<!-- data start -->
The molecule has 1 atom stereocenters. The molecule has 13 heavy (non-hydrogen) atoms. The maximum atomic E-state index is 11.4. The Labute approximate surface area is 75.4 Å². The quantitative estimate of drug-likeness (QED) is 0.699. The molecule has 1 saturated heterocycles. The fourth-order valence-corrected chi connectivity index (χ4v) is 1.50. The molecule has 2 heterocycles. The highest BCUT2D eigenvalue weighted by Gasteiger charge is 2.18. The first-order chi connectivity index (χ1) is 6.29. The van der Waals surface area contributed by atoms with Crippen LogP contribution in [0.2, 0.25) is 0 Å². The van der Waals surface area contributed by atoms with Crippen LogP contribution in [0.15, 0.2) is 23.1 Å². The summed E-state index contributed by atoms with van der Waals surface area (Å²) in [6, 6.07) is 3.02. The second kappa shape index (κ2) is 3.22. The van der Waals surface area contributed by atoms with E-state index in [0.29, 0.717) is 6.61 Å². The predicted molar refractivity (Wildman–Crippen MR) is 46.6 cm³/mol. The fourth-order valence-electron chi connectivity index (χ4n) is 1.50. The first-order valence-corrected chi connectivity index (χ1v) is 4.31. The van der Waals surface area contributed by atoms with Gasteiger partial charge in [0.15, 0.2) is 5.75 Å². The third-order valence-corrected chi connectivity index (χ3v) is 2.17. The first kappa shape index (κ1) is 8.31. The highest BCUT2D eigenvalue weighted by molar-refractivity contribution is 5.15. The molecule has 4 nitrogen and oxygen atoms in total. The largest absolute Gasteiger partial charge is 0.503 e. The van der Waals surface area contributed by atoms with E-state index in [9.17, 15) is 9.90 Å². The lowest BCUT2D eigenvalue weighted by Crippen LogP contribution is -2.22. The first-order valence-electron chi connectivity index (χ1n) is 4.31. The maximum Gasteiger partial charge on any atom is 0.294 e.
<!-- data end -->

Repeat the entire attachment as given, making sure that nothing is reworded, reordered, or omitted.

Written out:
The molecule has 1 atom stereocenters. The molecule has 13 heavy (non-hydrogen) atoms. The maximum atomic E-state index is 11.4. The Labute approximate surface area is 75.4 Å². The quantitative estimate of drug-likeness (QED) is 0.699. The molecule has 1 saturated heterocycles. The fourth-order valence-corrected chi connectivity index (χ4v) is 1.50. The molecule has 2 heterocycles. The highest BCUT2D eigenvalue weighted by Gasteiger charge is 2.18. The first-order chi connectivity index (χ1) is 6.29. The van der Waals surface area contributed by atoms with Crippen LogP contribution in [0.2, 0.25) is 0 Å². The van der Waals surface area contributed by atoms with Crippen LogP contribution in [0.15, 0.2) is 23.1 Å². The summed E-state index contributed by atoms with van der Waals surface area (Å²) in [6, 6.07) is 3.02. The second kappa shape index (κ2) is 3.22. The van der Waals surface area contributed by atoms with E-state index in [0.29, 0.717) is 6.61 Å². The predicted molar refractivity (Wildman–Crippen MR) is 46.6 cm³/mol. The fourth-order valence-electron chi connectivity index (χ4n) is 1.50. The first-order valence-corrected chi connectivity index (χ1v) is 4.31. The van der Waals surface area contributed by atoms with Gasteiger partial charge in [0.15, 0.2) is 5.75 Å². The third-order valence-corrected chi connectivity index (χ3v) is 2.17. The first kappa shape index (κ1) is 8.31. The highest BCUT2D eigenvalue weighted by molar-refractivity contribution is 5.15. The molecule has 4 nitrogen and oxygen atoms in total. The largest absolute Gasteiger partial charge is 0.503 e. The van der Waals surface area contributed by atoms with E-state index in [9.17, 15) is 9.90 Å². The lowest BCUT2D eigenvalue weighted by Crippen LogP contribution is -2.22. The first-order valence-electron chi connectivity index (χ1n) is 4.31. The maximum Gasteiger partial charge on any atom is 0.294 e.